As-cast PDMSe coatings were used as control standards. International Paint (Gateshead, UK) products FR coatings including the silicone based Intersleek (IS) IS700, fluoropolymer based IS900, and amphiphilic IS1100 Slime Release (SR) were synthesized at the testing laboratory per the manufacturer's instructions and included for comparative purposes to study the ability of PCAgPDMS to compete with commercially available coatings.

Grafted surface 1 corresponds to P(AAm)-g-PDMSe, grafted surface 2 corresponds to P(AAm-co-AAc)-g-PDMSe, and grafted surface 3 corresponds to P(AAm-co-AAc-co-HEMA)-g-PDMSe. The percentages of N. incerta removed by the 10 psi water jet and the 20 psi water jet for the control PDMSe surface, grafted surface, and existing commercial INTERSLEEK® products are as follows:

TABLE 2 % removal of N. incerta compared to non-grafted PDMSe controls. % Removal % Sample 10 psi Removal 20 psi Control 32.0 (3.3) 63.5 (5.8) P(AAm)-g-PDMSe 36.7 (4.6) 88.3 (2.4) P(AAm-co-AAc)-g-PDMSe 73.1 (1.7) 85.2 (4.2) P(AAm-co-AAc-co-HEMA)-g-PDMSe 66.3 (4.6) 94.9 (1.1) IS 700 21.3 (2.0) 68.7 (0.8) IS 900 19.2 (2.4) 78.4 (1.5) IS 1100SR 60.5 (60.5) 60.7 (12.1)

As shown in Table 2 and FIG. 11, graft chemistry had a significant impact on inhibiting initial attachment and fouling release performance.

Example 5

FIG. 12 illustrates biomass of C. lytica following various conditions on grafted and non-grafted surfaces in accordance with certain embodiments of the invention. In particular, FIG. 12 shows the biomass of C. lytica after 2 hours of initial attachment, application of a 10 psi water jet, and application of a 20 psi water jet. C. lytica testing was conducted in the same manner as that for N. incerta. Grafted surface 1 corresponds to P(AAm)-g-PDMSe, grafted surface 2 corresponds to P(AAm-co-AAc)-g-PDMSe, and grafted surface 3 corresponds to P(AAm-co-AAc-co-HEMA)-g-PDMSe. The percentages of C. lytica removed by the 10 psi water jet and the 20 psi water jet for the control surface, grafted surface, and existing commercial INTERSLEEK® products are as follows:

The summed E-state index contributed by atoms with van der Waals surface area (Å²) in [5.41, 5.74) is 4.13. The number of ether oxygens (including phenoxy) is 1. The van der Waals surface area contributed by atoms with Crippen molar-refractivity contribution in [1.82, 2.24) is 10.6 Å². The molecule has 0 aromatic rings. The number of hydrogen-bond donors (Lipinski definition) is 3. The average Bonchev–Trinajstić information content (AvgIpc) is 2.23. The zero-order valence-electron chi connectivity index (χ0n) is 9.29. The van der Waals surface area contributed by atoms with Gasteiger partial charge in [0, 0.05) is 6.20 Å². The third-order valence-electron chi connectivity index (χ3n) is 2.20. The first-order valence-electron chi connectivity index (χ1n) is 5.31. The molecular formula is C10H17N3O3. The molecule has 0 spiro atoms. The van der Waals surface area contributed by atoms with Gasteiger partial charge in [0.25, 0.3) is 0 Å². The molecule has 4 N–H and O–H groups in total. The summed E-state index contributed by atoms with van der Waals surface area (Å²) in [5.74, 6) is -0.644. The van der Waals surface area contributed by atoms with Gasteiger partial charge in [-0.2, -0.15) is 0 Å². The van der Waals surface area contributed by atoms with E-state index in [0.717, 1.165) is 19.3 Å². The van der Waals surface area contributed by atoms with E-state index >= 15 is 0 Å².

TABLE 3 % removal of C. lytica compared to non-grafted PDMSe controls. % Removal % Sample 10 psi Removal 20 psi Control 36.3 (5.7) 44.6 (6.3) P(AAm)-g-PDMSe 37.4 (4.4) 52.1 (4.8) P(AAm-co-AAc)-g-PDMSe 43.8 (4.3) 57.2 (3.3) P(AAm-co-AAc-co-HEMA)-g-PDMSe 42.1 (7.6) 60.4 (6.4) IS 700 89.1 (1.2) 93.6 (2.7) IS 900 82.4 (1.7) 95.3 (1.0) IS 1100SR 96.2 (0.5) 97.6 (1.4)

As shown in Table 3 and FIG. 12, two of the three graft chemistries (i.e. P(AAm-co-AAc)-g-PDMSe and P(AAm-co-AAc-co-HEMA)-g-PDMSe) had a significant impact on inhibiting initial attachment and fouling release performance.

NON-LIMITING EXEMPLARY EMBODIMENTS

Having described various aspects and embodiments of the invention herein, further specific embodiments of the invention include those set forth in the following paragraphs.

In one aspect, methods of forming a directed bioadhesion coating are provided. In accordance with certain embodiments of the invention, the method includes providing a substrate having a graft monomer layer on a surface thereof, selectively removing discrete portions of the graft monomer layer to expose the substrate surface, polymerizing any remaining portions of the graft monomer layer via reversible addition-fragmentation chain-transfer (RAFT) polymerization with a RAFT chain transfer agent to form a plurality of graft polymers, an simultaneously with polymerizing the remaining graft monomer layer, grafting the plurality of graft polymers to the substrate to form a chemical pattern on the substrate.

In accordance with certain embodiments, for example, providing the substrate having the graft monomer layer on the surface thereof may comprise providing the substrate and providing the graft monomer layer on the substrate. In some embodiments, for instance, providing the substrate may comprise providing at least one of a polypropylene, a polyethylene, polyethylene terephthalate, a silicone rubber, polyvinyl chloride, a polyamide, or any combination thereof.